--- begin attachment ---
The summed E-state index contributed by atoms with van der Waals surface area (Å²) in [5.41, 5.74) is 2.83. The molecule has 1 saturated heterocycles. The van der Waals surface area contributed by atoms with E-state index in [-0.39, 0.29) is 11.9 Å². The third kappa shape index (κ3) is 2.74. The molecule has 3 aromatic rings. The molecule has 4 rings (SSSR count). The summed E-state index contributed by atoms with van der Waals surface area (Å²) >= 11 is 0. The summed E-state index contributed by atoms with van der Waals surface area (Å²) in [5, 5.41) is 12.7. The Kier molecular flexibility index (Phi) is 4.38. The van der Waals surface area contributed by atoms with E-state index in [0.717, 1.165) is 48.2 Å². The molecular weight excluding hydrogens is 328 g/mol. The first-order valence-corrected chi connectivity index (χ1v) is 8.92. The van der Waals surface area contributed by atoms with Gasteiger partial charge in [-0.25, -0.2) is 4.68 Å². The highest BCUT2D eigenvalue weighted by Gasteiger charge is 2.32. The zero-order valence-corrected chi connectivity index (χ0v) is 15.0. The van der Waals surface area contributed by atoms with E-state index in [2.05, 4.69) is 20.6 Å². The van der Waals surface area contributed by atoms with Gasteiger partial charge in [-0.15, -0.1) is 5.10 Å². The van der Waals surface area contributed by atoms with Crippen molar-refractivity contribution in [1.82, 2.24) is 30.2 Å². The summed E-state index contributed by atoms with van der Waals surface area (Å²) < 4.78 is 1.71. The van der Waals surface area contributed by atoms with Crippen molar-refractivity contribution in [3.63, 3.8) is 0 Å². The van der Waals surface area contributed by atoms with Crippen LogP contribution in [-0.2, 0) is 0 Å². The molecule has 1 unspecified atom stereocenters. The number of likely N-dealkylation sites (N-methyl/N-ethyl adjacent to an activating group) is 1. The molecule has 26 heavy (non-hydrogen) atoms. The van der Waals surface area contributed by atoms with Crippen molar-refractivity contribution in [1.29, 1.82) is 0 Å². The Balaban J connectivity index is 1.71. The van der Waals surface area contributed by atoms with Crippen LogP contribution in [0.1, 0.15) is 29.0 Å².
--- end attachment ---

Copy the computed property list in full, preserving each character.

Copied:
The summed E-state index contributed by atoms with van der Waals surface area (Å²) in [5.41, 5.74) is 2.83. The molecule has 1 saturated heterocycles. The van der Waals surface area contributed by atoms with E-state index in [-0.39, 0.29) is 11.9 Å². The third kappa shape index (κ3) is 2.74. The molecule has 3 aromatic rings. The molecule has 4 rings (SSSR count). The summed E-state index contributed by atoms with van der Waals surface area (Å²) >= 11 is 0. The summed E-state index contributed by atoms with van der Waals surface area (Å²) in [5, 5.41) is 12.7. The Kier molecular flexibility index (Phi) is 4.38. The van der Waals surface area contributed by atoms with E-state index in [0.717, 1.165) is 48.2 Å². The molecular weight excluding hydrogens is 328 g/mol. The first-order valence-corrected chi connectivity index (χ1v) is 8.92. The van der Waals surface area contributed by atoms with Gasteiger partial charge in [-0.25, -0.2) is 4.68 Å². The highest BCUT2D eigenvalue weighted by Gasteiger charge is 2.32. The zero-order valence-corrected chi connectivity index (χ0v) is 15.0. The van der Waals surface area contributed by atoms with E-state index in [2.05, 4.69) is 20.6 Å². The van der Waals surface area contributed by atoms with Gasteiger partial charge in [-0.15, -0.1) is 5.10 Å². The van der Waals surface area contributed by atoms with Crippen molar-refractivity contribution in [1.82, 2.24) is 30.2 Å². The summed E-state index contributed by atoms with van der Waals surface area (Å²) < 4.78 is 1.71. The van der Waals surface area contributed by atoms with Crippen molar-refractivity contribution in [3.63, 3.8) is 0 Å². The van der Waals surface area contributed by atoms with Crippen LogP contribution in [-0.2, 0) is 0 Å². The molecule has 1 unspecified atom stereocenters. The number of likely N-dealkylation sites (N-methyl/N-ethyl adjacent to an activating group) is 1. The molecule has 26 heavy (non-hydrogen) atoms. The van der Waals surface area contributed by atoms with Crippen molar-refractivity contribution in [1.29, 1.82) is 0 Å². The Balaban J connectivity index is 1.71. The van der Waals surface area contributed by atoms with Crippen LogP contribution in [0.1, 0.15) is 29.0 Å².